Sen. Cory Booker (D-N.J.) made history on Wednesday by becoming the first sitting U.S. Senator to testify against another sitting U.S. Senator during a confirmation hearing.
Sessions was initially appointed to serve as U.S. Attorney General by President-elect Donald Trump. But Sessions, whose Tuesday confirmation hearing was interrupted by several protests, was seen as controversial choice by criminal justice reform advocates.
Backed by members of the Congressional Black Caucus, Booker, who has taken his advocacy for criminal justice reform to the Senate, made the decision to speak out against his colleague with that advocacy in mind.
“I work closely with many of you on this panel, on both sides of the dais, on matters related to criminal justice reform, and you know just how deeply motivated I am by the many issues that our next attorney general will heavily influence. Especially the crisis of mass incarceration,” he began.
Booker was aware than many of his colleagues were displeased with his decision to “break from Senate tradition.” However, Booker said that the need to stand with his conscience outweighed Senate norms.
“The march for justice in our country still continues.” Booker spoke of progress that had already been made and also recognized the call for “law and order.” Booker mentioned the crime he’s seen as a result of his own living arrangements, as he has voluntarily decided to live in high crime neighborhoods.
Booker said that he wanted an attorney general who would be “committed to supporting law enforcement and securing law and order.” But Booker noted that this was not enough: “America was founded heralding not law and order, but justice for all. And critical to that is equal justice under the law. Law and order without justice is unobtainable. They are inextricably tied together. If there is no justice, there is no peace.”
The senator spoke of Bloody Sunday, the incident on the Edmund Pettus bridge where Alabama law enforcement violently attacked Civil Rights marchers in the 1960s. The historical event was mentioned as an example of law and order without justice. From there, Booker spoke of the Civil Rights Act, which made the attorney general “the chief law enforcement of the United States.” With the updated distinction, the Justice Department was thereby given “the responsibility to pursue civil rights and equal protection for all of America.”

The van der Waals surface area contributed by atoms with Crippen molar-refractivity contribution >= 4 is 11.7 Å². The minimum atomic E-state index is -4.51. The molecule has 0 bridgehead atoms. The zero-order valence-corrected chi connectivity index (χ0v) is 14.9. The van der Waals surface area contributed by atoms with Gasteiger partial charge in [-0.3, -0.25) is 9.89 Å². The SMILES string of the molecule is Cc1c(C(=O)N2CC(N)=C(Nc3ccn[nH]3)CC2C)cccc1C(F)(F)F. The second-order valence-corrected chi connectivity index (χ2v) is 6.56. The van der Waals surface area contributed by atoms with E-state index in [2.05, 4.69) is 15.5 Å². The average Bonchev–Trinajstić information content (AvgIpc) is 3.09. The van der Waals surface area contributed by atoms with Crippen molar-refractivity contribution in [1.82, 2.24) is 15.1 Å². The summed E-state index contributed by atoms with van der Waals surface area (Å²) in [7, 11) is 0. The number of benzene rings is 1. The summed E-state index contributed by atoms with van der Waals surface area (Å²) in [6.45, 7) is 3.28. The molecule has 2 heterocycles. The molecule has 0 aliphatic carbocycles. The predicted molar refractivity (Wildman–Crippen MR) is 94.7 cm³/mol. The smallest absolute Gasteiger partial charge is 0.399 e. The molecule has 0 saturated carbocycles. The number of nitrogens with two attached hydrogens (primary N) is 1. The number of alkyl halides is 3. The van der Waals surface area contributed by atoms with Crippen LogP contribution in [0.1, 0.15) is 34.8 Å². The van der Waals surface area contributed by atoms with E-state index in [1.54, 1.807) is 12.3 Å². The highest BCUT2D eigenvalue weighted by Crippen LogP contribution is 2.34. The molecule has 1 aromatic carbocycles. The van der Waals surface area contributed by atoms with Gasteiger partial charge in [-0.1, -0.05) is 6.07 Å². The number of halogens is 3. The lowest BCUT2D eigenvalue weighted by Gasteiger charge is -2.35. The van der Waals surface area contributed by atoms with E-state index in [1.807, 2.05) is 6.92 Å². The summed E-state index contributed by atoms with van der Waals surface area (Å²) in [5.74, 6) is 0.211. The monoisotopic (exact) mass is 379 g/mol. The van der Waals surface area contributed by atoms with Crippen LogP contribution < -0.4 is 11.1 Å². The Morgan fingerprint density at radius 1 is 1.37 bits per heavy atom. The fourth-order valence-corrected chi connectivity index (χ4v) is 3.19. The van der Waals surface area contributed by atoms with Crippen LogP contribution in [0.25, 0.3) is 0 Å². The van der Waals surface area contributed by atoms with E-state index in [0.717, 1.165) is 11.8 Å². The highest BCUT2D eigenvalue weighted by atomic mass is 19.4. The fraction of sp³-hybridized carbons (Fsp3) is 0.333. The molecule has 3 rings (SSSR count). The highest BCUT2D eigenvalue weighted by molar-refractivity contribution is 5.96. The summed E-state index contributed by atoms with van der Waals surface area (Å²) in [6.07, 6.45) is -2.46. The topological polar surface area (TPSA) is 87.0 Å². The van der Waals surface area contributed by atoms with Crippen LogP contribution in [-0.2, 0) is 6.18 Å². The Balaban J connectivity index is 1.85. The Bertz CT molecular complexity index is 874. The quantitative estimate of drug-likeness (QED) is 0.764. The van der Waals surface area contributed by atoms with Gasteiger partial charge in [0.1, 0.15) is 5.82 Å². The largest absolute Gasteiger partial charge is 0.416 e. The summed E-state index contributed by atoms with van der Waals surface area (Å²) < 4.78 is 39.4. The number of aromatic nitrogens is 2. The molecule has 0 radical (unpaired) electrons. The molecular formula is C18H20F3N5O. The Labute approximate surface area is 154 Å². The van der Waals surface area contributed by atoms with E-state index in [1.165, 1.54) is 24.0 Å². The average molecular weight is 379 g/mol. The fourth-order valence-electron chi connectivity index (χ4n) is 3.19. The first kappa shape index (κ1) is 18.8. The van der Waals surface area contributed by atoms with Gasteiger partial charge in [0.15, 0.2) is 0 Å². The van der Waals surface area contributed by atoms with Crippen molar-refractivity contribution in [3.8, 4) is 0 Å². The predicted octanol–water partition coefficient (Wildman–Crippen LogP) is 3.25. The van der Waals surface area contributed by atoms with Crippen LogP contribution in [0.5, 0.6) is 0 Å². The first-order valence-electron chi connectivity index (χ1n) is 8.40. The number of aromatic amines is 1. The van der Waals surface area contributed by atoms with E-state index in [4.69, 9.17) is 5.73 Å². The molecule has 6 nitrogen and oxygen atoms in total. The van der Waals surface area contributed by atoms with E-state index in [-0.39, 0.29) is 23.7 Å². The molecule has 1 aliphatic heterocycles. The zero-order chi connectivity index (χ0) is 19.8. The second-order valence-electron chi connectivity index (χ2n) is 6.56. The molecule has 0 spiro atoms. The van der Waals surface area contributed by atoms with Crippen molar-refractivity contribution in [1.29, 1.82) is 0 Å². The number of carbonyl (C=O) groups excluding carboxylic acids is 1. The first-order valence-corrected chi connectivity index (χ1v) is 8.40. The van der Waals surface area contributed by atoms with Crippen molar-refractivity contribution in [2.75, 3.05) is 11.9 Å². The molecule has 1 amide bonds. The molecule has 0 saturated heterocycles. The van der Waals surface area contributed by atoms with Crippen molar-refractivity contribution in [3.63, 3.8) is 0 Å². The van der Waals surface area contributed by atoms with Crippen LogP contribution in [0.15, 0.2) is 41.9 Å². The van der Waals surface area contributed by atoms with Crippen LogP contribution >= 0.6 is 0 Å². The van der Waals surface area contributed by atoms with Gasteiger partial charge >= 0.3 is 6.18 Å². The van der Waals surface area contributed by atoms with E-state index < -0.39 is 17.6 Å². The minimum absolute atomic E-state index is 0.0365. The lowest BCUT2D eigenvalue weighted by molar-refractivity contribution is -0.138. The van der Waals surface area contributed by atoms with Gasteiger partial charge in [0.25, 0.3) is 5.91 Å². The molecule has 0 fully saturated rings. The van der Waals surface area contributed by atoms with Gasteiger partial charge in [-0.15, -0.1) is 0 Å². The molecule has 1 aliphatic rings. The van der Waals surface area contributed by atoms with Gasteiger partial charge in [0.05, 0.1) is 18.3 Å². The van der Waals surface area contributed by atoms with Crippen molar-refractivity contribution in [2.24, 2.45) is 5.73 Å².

“Sen. Sessions has not demonstrated a commitment to a central requisite of the job, to aggressively pursue congressional mandate of civil rights, equal rights and justice for all of our citizens,” argued Booker.
Booker spoke of Sessions’ record. He noted that Sessions would be expected to defend justice for women, equal rights for the LGBT community, voting rights and the human dignity of immigrants, “but his record indicates that he won’t.”
Sessions’ office has already addressed this criticism, stating that Sessions would enforce the laws that already existed on the books regardless of his personal political beliefs.
But one thing that isn’t already on the books is criminal justice reform.
“His record indicates that as attorney general, he would object to the growing national bipartisan movement towards criminal justice reform,” Booker argued. “His record indicates that we cannot count on him to support state and national efforts towards bringing justice to the justice system.” The New Jersey senator reported that a broken criminal justice system is “biased against the poor, against drug-addicted, against mentally ill and against people of color.”
Booker also criticized Sessions’ views on race and policing reform.
“The next attorney general must bring hope and healing to the country, and this demands a more courageous empathy than Sen. Sessions’ record demonstrates.” Booker said that an attorney general would need to also focus on the “most marginalized” groups. He also stated that the challenges of race would need to be acknowledged.
“I pray that my colleagues will join me in opposing his nomination,” Booker finished.
Some have called into question Booker’s criticism of Sessions on the topic of voting rights.
A video from February 2016 showed Booker saying that he was “honored” to work with Sessions on legislation to award the Congressional Gold Medal to the 1965 Voting Rights Marches Foot Soldiers:
I am humbled to be able to participate here and pay tribute to some of the extraordinary Americans whose footsteps paved the way for me and my generation. I feel blessed and honored to have partnered with Senator Sessions in being the Senate sponsors of this important award.